by Alexandra Rasic
Have you ever thought about the origins of salad? While ancient Romans and Greeks enjoyed salata, or salted food dressed in oil, vinegar, and salt (sal is the Latin word for salt), it wasn’t until the 1920s that salads became a popular and frequent dish on American dining tables. Addressing homemakers in the introduction to Best Foods The Salad Bowl Cookbook in 1928, Martha Adams asked, “Who is there among us who does not consider the salad a vital part of every well-planned luncheon and dinner?” By following the advice of “leaders in food and health education” who advocated for the serving of two salads a day, she encouraged readers to join her in introducing “into our family menus sufficient vitamins and precious mineral salts, which insure a more perfectly balanced diet.”
The pressure for those who prepare meals in households of today is no different. How often do we hear phrases like “part of a healthy diet,” or “provides essential vitamins and minerals” in product advertising? Promotion of this kind grew out of the discovery of vitamins in 1912 by Polish biochemist Casimir Funk who hypothesized that certain diseases (beriberi, scurvy, pellagra, and rickets) were caused by the absence of specific chemicals in the diet. Vitamins he discovered are known to us as B1 (thiamine), B2 (riboflavin), C (ascorbic acid), and D (cholecalciferol). Important things we learned about vitamins and minerals in the early 20th century coincided with the dramatic expansion of advertising and producers’ abilities to innovate products they brought to market.
The April 2, 1927 cover of the California Cultivator and Livestock and Dairy Journal, a weekly publication for California farmers, featured a headline boasting “Lettuce is Becoming a Major Crop,” with an accompanying image of a bountiful field. The caption read:
“Head lettuce has been improved during the past decade to the point where it has practically-driven the leaf varieties from the market. It ships well, even to the most remote markets, and every day in the year numerous carloads leave this state for the eastern seaboard. It is grown commercially in many parts of the state and California ships nearly twice as much as the other states combined.”
The feature article of the issue noted the remarkably rapid growth of the lettuce industry in California. Between 1917 and 1926 the amount of lettuce shipped from the state rose from 2,013 rail cars per year to 27,062. In 1926, the article reported that California grew 65.9% of all commercial lettuce shipped, with Arizona a distant 2nd at 11.9%. New York came in 3rd at “7.3% of the nation’s supply, but it was of the Big Boston or loose head type-not the solid Iceberg or Los Angeles type grown in the West.” In my modest research, this is the only time I have come across Iceberg lettuce referred to as “Los Angeles type,” but Los Angeles was certainly a huge market.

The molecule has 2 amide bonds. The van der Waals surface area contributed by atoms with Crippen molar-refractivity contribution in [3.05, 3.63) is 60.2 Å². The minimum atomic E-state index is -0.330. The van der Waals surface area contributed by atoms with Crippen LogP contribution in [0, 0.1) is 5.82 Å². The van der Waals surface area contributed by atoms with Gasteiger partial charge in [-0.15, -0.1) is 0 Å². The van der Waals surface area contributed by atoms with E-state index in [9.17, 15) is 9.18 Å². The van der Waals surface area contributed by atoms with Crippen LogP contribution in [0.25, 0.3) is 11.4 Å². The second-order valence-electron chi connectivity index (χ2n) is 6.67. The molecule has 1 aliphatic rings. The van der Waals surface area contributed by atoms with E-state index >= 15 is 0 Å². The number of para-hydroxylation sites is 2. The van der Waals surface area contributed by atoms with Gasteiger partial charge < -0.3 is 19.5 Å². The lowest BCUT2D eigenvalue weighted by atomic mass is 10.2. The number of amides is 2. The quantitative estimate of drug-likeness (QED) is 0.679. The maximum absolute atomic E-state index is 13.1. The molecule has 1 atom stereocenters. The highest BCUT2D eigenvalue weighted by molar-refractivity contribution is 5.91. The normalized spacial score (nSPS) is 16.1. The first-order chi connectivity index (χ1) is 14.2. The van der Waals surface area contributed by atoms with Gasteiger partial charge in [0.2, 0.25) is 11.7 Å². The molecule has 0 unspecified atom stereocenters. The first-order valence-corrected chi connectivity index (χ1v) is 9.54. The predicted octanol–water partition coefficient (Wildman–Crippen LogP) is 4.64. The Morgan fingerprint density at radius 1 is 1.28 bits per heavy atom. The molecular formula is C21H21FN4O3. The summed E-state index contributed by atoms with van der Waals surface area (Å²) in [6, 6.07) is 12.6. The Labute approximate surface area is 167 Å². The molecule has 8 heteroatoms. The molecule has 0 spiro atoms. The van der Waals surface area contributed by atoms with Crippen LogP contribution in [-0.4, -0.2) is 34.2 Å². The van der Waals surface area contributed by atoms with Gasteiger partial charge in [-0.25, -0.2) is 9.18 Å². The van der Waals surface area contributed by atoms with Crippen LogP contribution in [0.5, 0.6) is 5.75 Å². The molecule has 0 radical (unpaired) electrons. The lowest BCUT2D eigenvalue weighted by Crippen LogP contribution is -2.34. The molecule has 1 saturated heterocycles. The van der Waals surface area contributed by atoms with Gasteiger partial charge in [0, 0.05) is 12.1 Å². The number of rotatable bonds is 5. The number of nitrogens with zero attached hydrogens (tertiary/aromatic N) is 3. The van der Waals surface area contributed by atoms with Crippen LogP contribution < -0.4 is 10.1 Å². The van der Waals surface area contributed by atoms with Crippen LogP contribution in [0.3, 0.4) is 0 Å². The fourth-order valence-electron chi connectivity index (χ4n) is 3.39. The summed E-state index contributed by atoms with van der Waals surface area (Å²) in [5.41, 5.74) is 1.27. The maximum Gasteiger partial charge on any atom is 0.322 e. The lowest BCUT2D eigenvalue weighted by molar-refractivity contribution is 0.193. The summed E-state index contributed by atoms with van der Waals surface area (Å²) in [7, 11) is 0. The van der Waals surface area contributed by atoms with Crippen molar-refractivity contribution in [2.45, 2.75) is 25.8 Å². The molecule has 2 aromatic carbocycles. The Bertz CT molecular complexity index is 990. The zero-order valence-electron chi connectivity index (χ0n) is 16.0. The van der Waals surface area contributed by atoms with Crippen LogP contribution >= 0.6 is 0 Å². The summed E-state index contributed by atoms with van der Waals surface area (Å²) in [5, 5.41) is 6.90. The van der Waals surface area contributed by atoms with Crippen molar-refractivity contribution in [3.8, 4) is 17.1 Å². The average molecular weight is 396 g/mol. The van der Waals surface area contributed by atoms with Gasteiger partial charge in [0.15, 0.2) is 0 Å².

The origins of Iceberg lettuce are actually traced to the East Coast. The variety was developed in 1894 by produce innovators at the Burpee Seed Company in Doylestown, PA. Iceberg lettuce grew in popularity in the 1920s and ’30s because it was cheaper to grow; able to be grown almost year-round in parts of Central California; and successfully shipped on ice, which is how it went from being called a simple Crisphead lettuce variety to Iceberg. Food historian Ernest Miller wrote that Iceberg “was the salad green that Americans grew up with.” I certainly did. While it is far from the most nutritious salad green, it is still one of the most popular for its relatively long shelf-life, crispy texture, and neutral flavor. But not everyone is a fan. Writing for the New York Times 20 years ago, William Grimes wrote “Some American foods inspire pride, like the hamburger. Others, like baloney, have to be accepted as a fact of life. And still others are downright embarrassing. Foreigners wonder about them, and Americans have no good answer ready. Wonder Bread falls in this category. So does American cheese. And then there’s iceberg lettuce.” He goes on to write about the enduring presence of the Iceberg Wedge Salad, “Steakhouses refuse to give it up. And in some very unlikely places, it has earned a strange kind of cachet.” This is still true today. “It’s a little too much to say that eating an iceberg lettuce salad is a way of affirming one’s national identity,” he concludes, “But it is a distinct cultural marker, one of those little tics that make Americans different from everybody else.”
So whether you are motivated to feed your family healthy food full of vitamins and minerals; looking for an economical, long-lasting, California-grown vegetable; or reliving a bygone era of American dining, Iceberg lettuce is there for you, just waiting to be part of a culinary masterpiece that’s a memorable start, finish, or focal point of a meal.